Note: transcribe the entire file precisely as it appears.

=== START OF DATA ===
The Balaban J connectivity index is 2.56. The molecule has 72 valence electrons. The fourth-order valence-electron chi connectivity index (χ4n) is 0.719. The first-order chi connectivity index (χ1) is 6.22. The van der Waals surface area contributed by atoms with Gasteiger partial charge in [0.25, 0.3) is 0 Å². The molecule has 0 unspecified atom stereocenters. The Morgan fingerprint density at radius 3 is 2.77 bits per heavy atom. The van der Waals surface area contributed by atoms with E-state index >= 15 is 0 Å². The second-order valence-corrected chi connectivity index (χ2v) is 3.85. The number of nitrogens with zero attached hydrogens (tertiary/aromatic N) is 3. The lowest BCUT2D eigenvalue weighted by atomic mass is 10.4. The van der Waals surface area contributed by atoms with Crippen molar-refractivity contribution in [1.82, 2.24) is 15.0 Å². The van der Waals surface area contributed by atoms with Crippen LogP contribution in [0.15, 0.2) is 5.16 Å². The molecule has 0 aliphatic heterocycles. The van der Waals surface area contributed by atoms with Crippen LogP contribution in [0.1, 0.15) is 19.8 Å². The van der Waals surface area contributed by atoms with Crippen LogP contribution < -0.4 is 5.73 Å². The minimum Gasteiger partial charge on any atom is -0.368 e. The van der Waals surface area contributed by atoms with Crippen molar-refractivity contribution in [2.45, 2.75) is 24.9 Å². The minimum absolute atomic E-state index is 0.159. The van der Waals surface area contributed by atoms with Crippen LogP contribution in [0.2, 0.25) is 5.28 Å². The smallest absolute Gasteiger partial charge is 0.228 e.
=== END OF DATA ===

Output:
The Balaban J connectivity index is 2.56. The molecule has 72 valence electrons. The fourth-order valence-electron chi connectivity index (χ4n) is 0.719. The first-order chi connectivity index (χ1) is 6.22. The van der Waals surface area contributed by atoms with Gasteiger partial charge in [0.25, 0.3) is 0 Å². The molecule has 0 unspecified atom stereocenters. The Morgan fingerprint density at radius 3 is 2.77 bits per heavy atom. The van der Waals surface area contributed by atoms with E-state index >= 15 is 0 Å². The second-order valence-corrected chi connectivity index (χ2v) is 3.85. The number of nitrogens with zero attached hydrogens (tertiary/aromatic N) is 3. The lowest BCUT2D eigenvalue weighted by atomic mass is 10.4. The van der Waals surface area contributed by atoms with Crippen molar-refractivity contribution in [1.82, 2.24) is 15.0 Å². The van der Waals surface area contributed by atoms with Crippen LogP contribution in [0.15, 0.2) is 5.16 Å². The molecule has 0 aliphatic heterocycles. The van der Waals surface area contributed by atoms with Crippen LogP contribution in [0.1, 0.15) is 19.8 Å². The van der Waals surface area contributed by atoms with Crippen LogP contribution < -0.4 is 5.73 Å². The minimum Gasteiger partial charge on any atom is -0.368 e. The van der Waals surface area contributed by atoms with Crippen molar-refractivity contribution in [2.45, 2.75) is 24.9 Å². The minimum absolute atomic E-state index is 0.159. The van der Waals surface area contributed by atoms with Crippen LogP contribution in [0.2, 0.25) is 5.28 Å². The smallest absolute Gasteiger partial charge is 0.228 e.